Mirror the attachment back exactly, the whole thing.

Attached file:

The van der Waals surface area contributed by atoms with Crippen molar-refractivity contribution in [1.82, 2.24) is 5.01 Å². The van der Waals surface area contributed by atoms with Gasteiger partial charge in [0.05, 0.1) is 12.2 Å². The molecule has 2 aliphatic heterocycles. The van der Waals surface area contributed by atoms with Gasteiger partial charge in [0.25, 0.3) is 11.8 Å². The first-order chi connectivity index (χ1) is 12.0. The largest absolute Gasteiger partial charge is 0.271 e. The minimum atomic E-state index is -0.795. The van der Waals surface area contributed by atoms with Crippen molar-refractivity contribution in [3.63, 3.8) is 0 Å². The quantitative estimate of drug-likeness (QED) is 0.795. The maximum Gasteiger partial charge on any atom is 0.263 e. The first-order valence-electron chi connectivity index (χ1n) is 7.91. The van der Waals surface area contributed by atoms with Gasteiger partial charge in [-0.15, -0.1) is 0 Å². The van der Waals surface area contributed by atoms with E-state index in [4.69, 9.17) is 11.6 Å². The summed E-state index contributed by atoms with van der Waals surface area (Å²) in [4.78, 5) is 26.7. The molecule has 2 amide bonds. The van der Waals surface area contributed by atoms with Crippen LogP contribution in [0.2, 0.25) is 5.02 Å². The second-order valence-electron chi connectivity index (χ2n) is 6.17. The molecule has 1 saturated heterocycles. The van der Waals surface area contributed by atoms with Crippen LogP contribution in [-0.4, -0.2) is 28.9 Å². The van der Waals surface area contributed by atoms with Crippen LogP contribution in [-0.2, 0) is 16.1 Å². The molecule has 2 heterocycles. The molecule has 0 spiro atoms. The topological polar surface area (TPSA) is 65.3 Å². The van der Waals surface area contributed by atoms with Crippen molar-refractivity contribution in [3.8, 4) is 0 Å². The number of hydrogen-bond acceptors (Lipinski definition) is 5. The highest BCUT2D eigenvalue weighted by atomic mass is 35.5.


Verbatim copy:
The van der Waals surface area contributed by atoms with Crippen molar-refractivity contribution in [1.82, 2.24) is 5.01 Å². The van der Waals surface area contributed by atoms with Gasteiger partial charge in [0.05, 0.1) is 12.2 Å². The molecule has 2 aliphatic heterocycles. The van der Waals surface area contributed by atoms with Gasteiger partial charge in [0.25, 0.3) is 11.8 Å². The first-order chi connectivity index (χ1) is 12.0. The largest absolute Gasteiger partial charge is 0.271 e. The minimum atomic E-state index is -0.795. The van der Waals surface area contributed by atoms with Crippen molar-refractivity contribution in [3.63, 3.8) is 0 Å². The quantitative estimate of drug-likeness (QED) is 0.795. The maximum Gasteiger partial charge on any atom is 0.263 e. The first-order valence-electron chi connectivity index (χ1n) is 7.91. The van der Waals surface area contributed by atoms with Gasteiger partial charge in [-0.15, -0.1) is 0 Å². The van der Waals surface area contributed by atoms with E-state index in [4.69, 9.17) is 11.6 Å². The summed E-state index contributed by atoms with van der Waals surface area (Å²) in [4.78, 5) is 26.7. The molecule has 2 amide bonds. The van der Waals surface area contributed by atoms with Crippen LogP contribution in [0.2, 0.25) is 5.02 Å². The second-order valence-electron chi connectivity index (χ2n) is 6.17. The molecule has 1 saturated heterocycles. The van der Waals surface area contributed by atoms with Crippen LogP contribution in [-0.4, -0.2) is 28.9 Å². The van der Waals surface area contributed by atoms with Crippen LogP contribution in [-0.2, 0) is 16.1 Å². The molecule has 2 heterocycles. The molecule has 0 spiro atoms. The topological polar surface area (TPSA) is 65.3 Å². The van der Waals surface area contributed by atoms with Crippen molar-refractivity contribution in [3.8, 4) is 0 Å². The number of hydrogen-bond acceptors (Lipinski definition) is 5. The highest BCUT2D eigenvalue weighted by atomic mass is 35.5.